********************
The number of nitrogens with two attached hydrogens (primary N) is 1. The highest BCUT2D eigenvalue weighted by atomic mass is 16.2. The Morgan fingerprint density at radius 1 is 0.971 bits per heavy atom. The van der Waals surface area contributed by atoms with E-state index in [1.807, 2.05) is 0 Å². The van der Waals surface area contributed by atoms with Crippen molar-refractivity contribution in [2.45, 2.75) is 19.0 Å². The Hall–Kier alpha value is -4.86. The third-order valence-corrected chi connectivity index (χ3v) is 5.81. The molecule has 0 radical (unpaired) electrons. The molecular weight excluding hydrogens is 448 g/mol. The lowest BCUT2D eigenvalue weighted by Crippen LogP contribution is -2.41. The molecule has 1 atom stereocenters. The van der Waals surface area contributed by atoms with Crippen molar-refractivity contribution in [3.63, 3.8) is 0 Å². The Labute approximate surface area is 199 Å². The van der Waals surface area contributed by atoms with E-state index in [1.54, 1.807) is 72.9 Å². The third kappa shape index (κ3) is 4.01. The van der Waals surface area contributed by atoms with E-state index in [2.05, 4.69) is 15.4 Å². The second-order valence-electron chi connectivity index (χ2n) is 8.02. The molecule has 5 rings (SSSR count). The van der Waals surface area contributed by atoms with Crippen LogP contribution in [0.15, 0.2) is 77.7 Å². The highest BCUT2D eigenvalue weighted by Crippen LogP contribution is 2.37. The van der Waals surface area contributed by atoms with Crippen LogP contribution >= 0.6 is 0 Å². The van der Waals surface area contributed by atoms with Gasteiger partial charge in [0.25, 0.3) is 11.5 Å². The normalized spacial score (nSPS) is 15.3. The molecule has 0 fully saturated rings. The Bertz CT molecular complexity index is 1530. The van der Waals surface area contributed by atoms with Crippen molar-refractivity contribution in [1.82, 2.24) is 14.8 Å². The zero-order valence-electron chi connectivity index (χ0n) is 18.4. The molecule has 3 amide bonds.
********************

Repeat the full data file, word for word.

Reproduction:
The number of nitrogens with two attached hydrogens (primary N) is 1. The highest BCUT2D eigenvalue weighted by atomic mass is 16.2. The Morgan fingerprint density at radius 1 is 0.971 bits per heavy atom. The van der Waals surface area contributed by atoms with E-state index in [1.807, 2.05) is 0 Å². The van der Waals surface area contributed by atoms with Crippen molar-refractivity contribution in [2.45, 2.75) is 19.0 Å². The Hall–Kier alpha value is -4.86. The third-order valence-corrected chi connectivity index (χ3v) is 5.81. The molecule has 0 radical (unpaired) electrons. The molecular weight excluding hydrogens is 448 g/mol. The lowest BCUT2D eigenvalue weighted by Crippen LogP contribution is -2.41. The molecule has 1 atom stereocenters. The van der Waals surface area contributed by atoms with Crippen molar-refractivity contribution in [3.63, 3.8) is 0 Å². The Labute approximate surface area is 199 Å². The van der Waals surface area contributed by atoms with E-state index in [1.54, 1.807) is 72.9 Å². The third kappa shape index (κ3) is 4.01. The van der Waals surface area contributed by atoms with E-state index in [2.05, 4.69) is 15.4 Å². The second-order valence-electron chi connectivity index (χ2n) is 8.02. The molecule has 5 rings (SSSR count). The van der Waals surface area contributed by atoms with Crippen LogP contribution in [0.15, 0.2) is 77.7 Å². The highest BCUT2D eigenvalue weighted by Crippen LogP contribution is 2.37. The van der Waals surface area contributed by atoms with Crippen LogP contribution >= 0.6 is 0 Å². The van der Waals surface area contributed by atoms with Gasteiger partial charge in [0.25, 0.3) is 11.5 Å². The normalized spacial score (nSPS) is 15.3. The molecule has 0 fully saturated rings. The Bertz CT molecular complexity index is 1530. The van der Waals surface area contributed by atoms with Crippen molar-refractivity contribution in [1.82, 2.24) is 14.8 Å². The zero-order valence-electron chi connectivity index (χ0n) is 18.4. The molecule has 3 amide bonds.